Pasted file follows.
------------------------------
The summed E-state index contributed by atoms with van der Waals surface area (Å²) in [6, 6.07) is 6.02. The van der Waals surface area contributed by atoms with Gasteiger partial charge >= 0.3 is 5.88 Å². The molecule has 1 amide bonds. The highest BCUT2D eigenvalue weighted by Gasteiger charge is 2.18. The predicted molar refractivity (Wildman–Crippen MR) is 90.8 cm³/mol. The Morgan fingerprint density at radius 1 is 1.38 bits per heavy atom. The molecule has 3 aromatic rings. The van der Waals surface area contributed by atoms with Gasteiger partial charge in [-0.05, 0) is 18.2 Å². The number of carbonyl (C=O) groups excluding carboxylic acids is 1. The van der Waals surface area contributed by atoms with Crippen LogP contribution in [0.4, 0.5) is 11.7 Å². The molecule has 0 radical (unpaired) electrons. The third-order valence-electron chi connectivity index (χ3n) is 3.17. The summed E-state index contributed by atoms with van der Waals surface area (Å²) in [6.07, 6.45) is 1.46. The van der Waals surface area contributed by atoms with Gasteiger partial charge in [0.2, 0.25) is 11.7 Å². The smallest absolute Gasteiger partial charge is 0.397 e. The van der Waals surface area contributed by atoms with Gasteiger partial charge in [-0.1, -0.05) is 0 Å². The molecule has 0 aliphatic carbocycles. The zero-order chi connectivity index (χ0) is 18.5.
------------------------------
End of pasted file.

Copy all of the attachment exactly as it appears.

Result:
The summed E-state index contributed by atoms with van der Waals surface area (Å²) in [6, 6.07) is 6.02. The van der Waals surface area contributed by atoms with Gasteiger partial charge >= 0.3 is 5.88 Å². The molecule has 1 amide bonds. The highest BCUT2D eigenvalue weighted by Gasteiger charge is 2.18. The predicted molar refractivity (Wildman–Crippen MR) is 90.8 cm³/mol. The Morgan fingerprint density at radius 1 is 1.38 bits per heavy atom. The molecule has 3 aromatic rings. The van der Waals surface area contributed by atoms with Gasteiger partial charge in [-0.05, 0) is 18.2 Å². The number of carbonyl (C=O) groups excluding carboxylic acids is 1. The van der Waals surface area contributed by atoms with Crippen LogP contribution in [0.4, 0.5) is 11.7 Å². The molecule has 0 radical (unpaired) electrons. The third-order valence-electron chi connectivity index (χ3n) is 3.17. The summed E-state index contributed by atoms with van der Waals surface area (Å²) in [6.07, 6.45) is 1.46. The van der Waals surface area contributed by atoms with Gasteiger partial charge in [0.2, 0.25) is 11.7 Å². The smallest absolute Gasteiger partial charge is 0.397 e. The van der Waals surface area contributed by atoms with Gasteiger partial charge in [-0.1, -0.05) is 0 Å². The molecule has 0 aliphatic carbocycles. The zero-order chi connectivity index (χ0) is 18.5.